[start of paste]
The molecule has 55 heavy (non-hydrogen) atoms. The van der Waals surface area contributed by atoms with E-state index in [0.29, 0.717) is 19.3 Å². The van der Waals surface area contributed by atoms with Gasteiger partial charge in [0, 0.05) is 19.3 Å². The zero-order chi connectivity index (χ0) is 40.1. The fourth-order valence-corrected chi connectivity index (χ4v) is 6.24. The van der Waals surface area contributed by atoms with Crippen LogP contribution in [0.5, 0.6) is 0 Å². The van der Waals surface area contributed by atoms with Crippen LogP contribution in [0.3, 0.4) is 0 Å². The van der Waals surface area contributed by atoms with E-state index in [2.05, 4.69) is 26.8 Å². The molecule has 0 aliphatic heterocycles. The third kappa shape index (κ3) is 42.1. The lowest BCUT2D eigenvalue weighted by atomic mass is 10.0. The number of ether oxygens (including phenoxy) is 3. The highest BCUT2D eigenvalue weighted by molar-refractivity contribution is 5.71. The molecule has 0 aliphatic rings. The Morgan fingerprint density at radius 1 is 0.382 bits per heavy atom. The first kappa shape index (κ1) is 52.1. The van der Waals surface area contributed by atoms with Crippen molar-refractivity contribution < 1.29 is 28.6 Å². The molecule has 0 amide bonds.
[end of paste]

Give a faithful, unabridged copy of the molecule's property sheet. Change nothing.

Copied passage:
The molecule has 55 heavy (non-hydrogen) atoms. The van der Waals surface area contributed by atoms with E-state index in [0.29, 0.717) is 19.3 Å². The van der Waals surface area contributed by atoms with Gasteiger partial charge in [0, 0.05) is 19.3 Å². The zero-order chi connectivity index (χ0) is 40.1. The fourth-order valence-corrected chi connectivity index (χ4v) is 6.24. The van der Waals surface area contributed by atoms with Crippen LogP contribution in [0.5, 0.6) is 0 Å². The van der Waals surface area contributed by atoms with Crippen LogP contribution in [0.3, 0.4) is 0 Å². The van der Waals surface area contributed by atoms with E-state index in [2.05, 4.69) is 26.8 Å². The molecule has 0 aliphatic heterocycles. The third kappa shape index (κ3) is 42.1. The lowest BCUT2D eigenvalue weighted by atomic mass is 10.0. The number of ether oxygens (including phenoxy) is 3. The highest BCUT2D eigenvalue weighted by molar-refractivity contribution is 5.71. The molecule has 0 aliphatic rings. The Morgan fingerprint density at radius 1 is 0.382 bits per heavy atom. The first kappa shape index (κ1) is 52.1. The van der Waals surface area contributed by atoms with Crippen molar-refractivity contribution < 1.29 is 28.6 Å². The molecule has 0 amide bonds.